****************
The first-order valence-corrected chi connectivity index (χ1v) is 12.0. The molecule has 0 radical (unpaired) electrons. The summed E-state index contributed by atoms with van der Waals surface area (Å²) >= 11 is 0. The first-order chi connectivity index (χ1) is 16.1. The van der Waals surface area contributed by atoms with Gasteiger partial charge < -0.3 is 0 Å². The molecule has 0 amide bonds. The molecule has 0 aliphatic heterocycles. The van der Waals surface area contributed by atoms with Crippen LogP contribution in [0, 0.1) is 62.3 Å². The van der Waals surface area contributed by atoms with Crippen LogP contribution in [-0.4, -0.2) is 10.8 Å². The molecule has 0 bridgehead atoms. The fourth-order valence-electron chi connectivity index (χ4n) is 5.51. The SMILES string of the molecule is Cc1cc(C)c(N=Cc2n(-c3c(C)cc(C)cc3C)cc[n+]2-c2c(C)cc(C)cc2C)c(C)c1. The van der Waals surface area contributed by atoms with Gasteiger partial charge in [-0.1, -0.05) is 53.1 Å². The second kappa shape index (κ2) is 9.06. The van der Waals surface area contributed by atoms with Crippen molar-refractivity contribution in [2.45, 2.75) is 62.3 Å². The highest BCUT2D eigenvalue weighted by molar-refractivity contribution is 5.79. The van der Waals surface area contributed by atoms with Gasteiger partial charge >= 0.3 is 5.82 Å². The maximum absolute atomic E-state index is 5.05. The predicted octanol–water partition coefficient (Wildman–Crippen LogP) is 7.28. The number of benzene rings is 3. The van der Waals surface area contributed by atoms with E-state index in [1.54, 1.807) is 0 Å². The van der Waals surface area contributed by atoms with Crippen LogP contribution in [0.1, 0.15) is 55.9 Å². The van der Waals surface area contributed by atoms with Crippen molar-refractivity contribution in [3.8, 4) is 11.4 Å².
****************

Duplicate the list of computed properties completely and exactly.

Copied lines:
The first-order valence-corrected chi connectivity index (χ1v) is 12.0. The molecule has 0 radical (unpaired) electrons. The summed E-state index contributed by atoms with van der Waals surface area (Å²) >= 11 is 0. The first-order chi connectivity index (χ1) is 16.1. The van der Waals surface area contributed by atoms with Gasteiger partial charge < -0.3 is 0 Å². The molecule has 0 amide bonds. The molecule has 0 aliphatic heterocycles. The van der Waals surface area contributed by atoms with Crippen LogP contribution in [0, 0.1) is 62.3 Å². The van der Waals surface area contributed by atoms with Crippen LogP contribution in [-0.4, -0.2) is 10.8 Å². The molecule has 0 bridgehead atoms. The fourth-order valence-electron chi connectivity index (χ4n) is 5.51. The SMILES string of the molecule is Cc1cc(C)c(N=Cc2n(-c3c(C)cc(C)cc3C)cc[n+]2-c2c(C)cc(C)cc2C)c(C)c1. The van der Waals surface area contributed by atoms with Gasteiger partial charge in [-0.1, -0.05) is 53.1 Å². The second kappa shape index (κ2) is 9.06. The van der Waals surface area contributed by atoms with Crippen molar-refractivity contribution in [2.45, 2.75) is 62.3 Å². The highest BCUT2D eigenvalue weighted by molar-refractivity contribution is 5.79. The van der Waals surface area contributed by atoms with Gasteiger partial charge >= 0.3 is 5.82 Å². The maximum absolute atomic E-state index is 5.05. The predicted octanol–water partition coefficient (Wildman–Crippen LogP) is 7.28. The number of benzene rings is 3. The van der Waals surface area contributed by atoms with E-state index in [1.54, 1.807) is 0 Å². The van der Waals surface area contributed by atoms with Crippen LogP contribution in [0.1, 0.15) is 55.9 Å². The van der Waals surface area contributed by atoms with Crippen molar-refractivity contribution in [3.8, 4) is 11.4 Å².